• Venezuela has announced a digital Bolivar for the month of October

  • Central Bank Digital Currencies [CBDCs] are becoming popular among many governments, with many countries actively developing their own. Venezuela, for example, is making headlines today after the country’s Central Bank announced plans to launch its own CBDC by October of this year. The Venezuelan Vice President of Communication first revealed this on Twitter.

    The announcement also stated that a monetary redenomination will take place, removing six zeros from the Venezuelan currency Bolivar. The digital Bolivar will be accompanied by a new 1-bolivar coin, as well as banknotes in denominations ranging from 5 Bs. to 100 Bs.

    To enable transfers and payments between users, the CBDC will be supported by an SMS-based exchange system. The bank also stated that none of these measures will affect the current value of the Bolivar.

    “The bolivar will not be worth more or less; it is being reduced to a simpler monetary scale to facilitate its use.”

    It’s not the first time.

    This is not the country’s first foray into digital assets. The government launched Petro, an oil-backed cryptocurrency, in 2018. This was done to supplement the falling Bolivar and to avoid sanctions imposed by the United States. This move, however, failed because, rather than being decentralized, the “crypto” was controlled by the government.

    The aforementioned development also aims to combat Venezuela’s rising inflation. According to some estimates, the same has increased by 2,575 percent in the last year alone. In fact, Venezuela removed five zeroes from its currency in 2018 after inflation reached 1.8 million percent.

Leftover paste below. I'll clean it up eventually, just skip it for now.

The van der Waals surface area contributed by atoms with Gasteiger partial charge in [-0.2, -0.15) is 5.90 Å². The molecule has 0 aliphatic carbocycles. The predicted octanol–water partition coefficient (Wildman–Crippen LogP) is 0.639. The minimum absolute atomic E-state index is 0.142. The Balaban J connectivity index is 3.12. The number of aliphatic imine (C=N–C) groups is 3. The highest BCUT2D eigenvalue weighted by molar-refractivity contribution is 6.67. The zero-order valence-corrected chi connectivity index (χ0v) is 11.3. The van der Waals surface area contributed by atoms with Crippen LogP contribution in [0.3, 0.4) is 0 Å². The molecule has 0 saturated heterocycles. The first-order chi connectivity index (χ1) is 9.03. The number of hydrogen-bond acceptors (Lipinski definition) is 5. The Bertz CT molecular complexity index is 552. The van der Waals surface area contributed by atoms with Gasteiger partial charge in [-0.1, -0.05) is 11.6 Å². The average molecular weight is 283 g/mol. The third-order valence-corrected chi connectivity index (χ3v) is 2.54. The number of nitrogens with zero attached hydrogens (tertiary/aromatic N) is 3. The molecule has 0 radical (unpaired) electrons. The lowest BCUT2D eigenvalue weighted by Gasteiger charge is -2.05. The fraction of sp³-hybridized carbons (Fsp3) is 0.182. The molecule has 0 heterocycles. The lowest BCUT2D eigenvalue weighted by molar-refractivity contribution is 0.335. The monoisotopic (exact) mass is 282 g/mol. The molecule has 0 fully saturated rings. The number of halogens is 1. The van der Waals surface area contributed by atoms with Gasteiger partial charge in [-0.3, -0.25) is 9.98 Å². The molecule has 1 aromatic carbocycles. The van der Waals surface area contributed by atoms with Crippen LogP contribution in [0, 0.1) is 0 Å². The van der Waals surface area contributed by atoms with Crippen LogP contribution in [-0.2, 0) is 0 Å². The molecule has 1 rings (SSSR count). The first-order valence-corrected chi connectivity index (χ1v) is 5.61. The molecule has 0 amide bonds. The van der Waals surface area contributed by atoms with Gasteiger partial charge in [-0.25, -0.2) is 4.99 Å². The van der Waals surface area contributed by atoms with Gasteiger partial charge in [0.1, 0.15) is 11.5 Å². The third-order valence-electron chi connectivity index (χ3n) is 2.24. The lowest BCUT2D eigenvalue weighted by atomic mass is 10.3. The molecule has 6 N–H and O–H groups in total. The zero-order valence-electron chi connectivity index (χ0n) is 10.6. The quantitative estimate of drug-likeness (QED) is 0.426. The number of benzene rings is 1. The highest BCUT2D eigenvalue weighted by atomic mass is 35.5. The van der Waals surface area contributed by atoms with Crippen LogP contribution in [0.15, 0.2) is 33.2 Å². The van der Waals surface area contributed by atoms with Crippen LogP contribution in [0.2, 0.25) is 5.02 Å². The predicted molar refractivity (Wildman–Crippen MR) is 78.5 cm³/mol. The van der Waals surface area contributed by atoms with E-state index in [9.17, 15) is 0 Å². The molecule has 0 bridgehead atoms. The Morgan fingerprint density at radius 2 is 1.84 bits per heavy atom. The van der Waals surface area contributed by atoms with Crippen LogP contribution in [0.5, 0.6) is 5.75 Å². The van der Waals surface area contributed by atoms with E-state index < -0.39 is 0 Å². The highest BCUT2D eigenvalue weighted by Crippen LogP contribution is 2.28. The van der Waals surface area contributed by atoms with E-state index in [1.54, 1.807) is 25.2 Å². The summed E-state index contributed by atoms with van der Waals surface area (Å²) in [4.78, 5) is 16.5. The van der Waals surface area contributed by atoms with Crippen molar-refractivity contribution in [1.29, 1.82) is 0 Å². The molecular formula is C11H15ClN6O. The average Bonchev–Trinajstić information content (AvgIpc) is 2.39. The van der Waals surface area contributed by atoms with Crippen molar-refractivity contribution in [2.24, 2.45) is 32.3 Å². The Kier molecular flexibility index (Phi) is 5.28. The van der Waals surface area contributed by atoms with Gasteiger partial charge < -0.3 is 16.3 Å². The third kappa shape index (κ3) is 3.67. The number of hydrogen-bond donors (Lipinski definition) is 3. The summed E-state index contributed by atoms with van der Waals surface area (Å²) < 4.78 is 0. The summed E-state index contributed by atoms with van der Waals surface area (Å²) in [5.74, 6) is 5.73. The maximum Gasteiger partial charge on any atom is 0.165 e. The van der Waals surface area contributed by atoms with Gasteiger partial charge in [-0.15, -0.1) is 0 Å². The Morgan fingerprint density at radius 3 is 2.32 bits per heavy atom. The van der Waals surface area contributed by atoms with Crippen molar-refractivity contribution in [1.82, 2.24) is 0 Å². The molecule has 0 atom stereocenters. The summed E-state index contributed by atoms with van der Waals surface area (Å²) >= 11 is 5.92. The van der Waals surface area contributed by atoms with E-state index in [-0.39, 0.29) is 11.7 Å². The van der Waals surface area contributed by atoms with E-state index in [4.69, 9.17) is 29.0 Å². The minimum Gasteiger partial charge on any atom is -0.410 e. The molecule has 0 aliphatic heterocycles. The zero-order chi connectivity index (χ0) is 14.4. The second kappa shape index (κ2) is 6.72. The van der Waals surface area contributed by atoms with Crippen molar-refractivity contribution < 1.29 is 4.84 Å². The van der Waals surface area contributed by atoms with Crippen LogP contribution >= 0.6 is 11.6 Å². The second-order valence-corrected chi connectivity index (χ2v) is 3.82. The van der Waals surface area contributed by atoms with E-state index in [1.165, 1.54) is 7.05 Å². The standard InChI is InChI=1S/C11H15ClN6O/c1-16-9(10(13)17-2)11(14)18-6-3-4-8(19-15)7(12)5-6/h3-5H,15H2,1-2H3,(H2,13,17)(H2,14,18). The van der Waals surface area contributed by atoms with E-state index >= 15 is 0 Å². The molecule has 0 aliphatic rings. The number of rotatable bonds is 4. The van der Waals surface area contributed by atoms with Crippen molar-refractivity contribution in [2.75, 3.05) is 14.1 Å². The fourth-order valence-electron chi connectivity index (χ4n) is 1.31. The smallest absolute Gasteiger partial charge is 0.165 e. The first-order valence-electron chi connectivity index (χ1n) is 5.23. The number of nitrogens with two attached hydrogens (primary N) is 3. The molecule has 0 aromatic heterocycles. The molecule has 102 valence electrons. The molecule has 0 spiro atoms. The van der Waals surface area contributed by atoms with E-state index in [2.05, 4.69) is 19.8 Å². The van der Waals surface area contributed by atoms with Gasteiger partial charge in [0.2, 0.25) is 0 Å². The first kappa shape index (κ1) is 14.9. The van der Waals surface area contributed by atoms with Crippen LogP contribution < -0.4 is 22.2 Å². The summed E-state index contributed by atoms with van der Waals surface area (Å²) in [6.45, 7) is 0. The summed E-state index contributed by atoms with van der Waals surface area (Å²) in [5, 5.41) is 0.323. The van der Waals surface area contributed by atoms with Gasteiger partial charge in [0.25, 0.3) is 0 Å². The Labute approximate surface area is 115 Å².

In such a scenario, Venezuelans are increasingly turning to cryptocurrencies as a hedge, in addition to the US dollar. Venezuela had the world’s third highest level of daily crypto-use in May. Citizens were using Bitcoin and other altcoins not only as a store of value, but also as a payment method.

    Such sentiments are common throughout the region. A bill currently before the Uruguayan Senate, for example, seeks to legalize the use of cryptocurrency as a form of payment in the country. Despite some protests, El Salvador is set to officially convert Bitcoin into legal tender on September 1st, despite the bill’s limited scope.

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